In the estimate of Dr. Torrey's botanical work, it must not be forgotten that it was nearly all done in the intervals of a busy professional life; that he was for more than thirty years an active and distinguished teacher, mainly of chemistry, and in more than one institution at the same time; that he devoted much time and remarkable skill and judgment to the practical applications of chemistry, in which his counsels were constantly sought and too generously given; that when, in 1857, he exchanged a portion, and a few years later the whole, of his professional duties for the office of U. S. Assayer, these requisitions upon his time became more numerous and urgent addition to the ordinary duties of his office, which he fulfilled to the end with punctilious faithfulness (signing the last of his daily reports upon the very day of his death, and quietly telling his son and assistant that it would not be necessary to bring him any more), he was frequently requested by the head of the Treasury Department to undertake the solution of difficult problems, especially those relating to counterfeiting, or to take charge of some delicate or confidential commission, the utmost reliance being placed upon his skill, wisdom, and probity.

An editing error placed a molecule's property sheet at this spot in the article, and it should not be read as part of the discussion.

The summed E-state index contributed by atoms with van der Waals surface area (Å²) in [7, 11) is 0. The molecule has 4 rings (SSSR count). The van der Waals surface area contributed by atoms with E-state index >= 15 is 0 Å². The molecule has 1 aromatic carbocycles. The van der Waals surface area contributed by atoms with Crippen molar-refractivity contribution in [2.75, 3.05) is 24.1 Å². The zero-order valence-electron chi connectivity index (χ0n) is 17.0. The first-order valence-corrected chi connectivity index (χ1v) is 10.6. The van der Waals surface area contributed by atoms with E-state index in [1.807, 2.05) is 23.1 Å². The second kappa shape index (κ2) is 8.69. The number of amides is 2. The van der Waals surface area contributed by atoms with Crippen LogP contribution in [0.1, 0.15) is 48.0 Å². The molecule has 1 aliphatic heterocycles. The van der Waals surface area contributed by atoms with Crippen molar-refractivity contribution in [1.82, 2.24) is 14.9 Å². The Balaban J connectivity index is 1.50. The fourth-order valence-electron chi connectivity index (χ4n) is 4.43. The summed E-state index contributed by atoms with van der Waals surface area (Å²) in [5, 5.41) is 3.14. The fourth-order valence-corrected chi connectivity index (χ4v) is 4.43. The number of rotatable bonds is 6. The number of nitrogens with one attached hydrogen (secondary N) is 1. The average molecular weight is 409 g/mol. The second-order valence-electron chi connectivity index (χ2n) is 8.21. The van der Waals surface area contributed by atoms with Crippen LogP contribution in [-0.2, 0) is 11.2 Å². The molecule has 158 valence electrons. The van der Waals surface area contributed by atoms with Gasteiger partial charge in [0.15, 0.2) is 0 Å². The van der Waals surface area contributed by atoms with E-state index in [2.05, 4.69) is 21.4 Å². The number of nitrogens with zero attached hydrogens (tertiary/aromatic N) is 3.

In two instances these commissions were made personally gratifying, not by pecuniary payment, which, beyond his simple expenses, he did not receive, but by the opportunity they afforded to recruit failing health and to gather floral treasures. Eight years ago he was sent by the Treasury Department to California by way of the Isthmus; and last summer he went again across the continent, and in both cases enjoyed the rare pleasure of viewing in their native soil, and plucking with his own hands, many a flower which he had himself named and described from dried specimens in the herbarium, and in which he felt a kind of paternal interest. Perhaps this interest culminated last summer, when he stood on the flank of the lofty and beautiful snow-clad peak to which a grateful former pupil and ardent explorer, ten years before, gave his name, and gathered charming alpine plants which he had himself named forty years before, when the botany of the Colorado Rocky Mountains was first opened. That age and fast-failing strength had not dimmed his enjoyment, may be inferred from his remark when, on his return from Florida the previous spring, with a grievous cough allayed, he was rallied for having gone to seek Ponce de Leon's fountain of Youth. '' No," said he, " give me the fountain of Old Age. The longer I live, the more I enjoy life." He evidently did so. If never robust, he was rarely ill, and his last sickness brought little suffering and no diminution of his characteristic cheerfulness. To him, indeed, never came the "evil days " of which he could say, "I have no pleasure in them."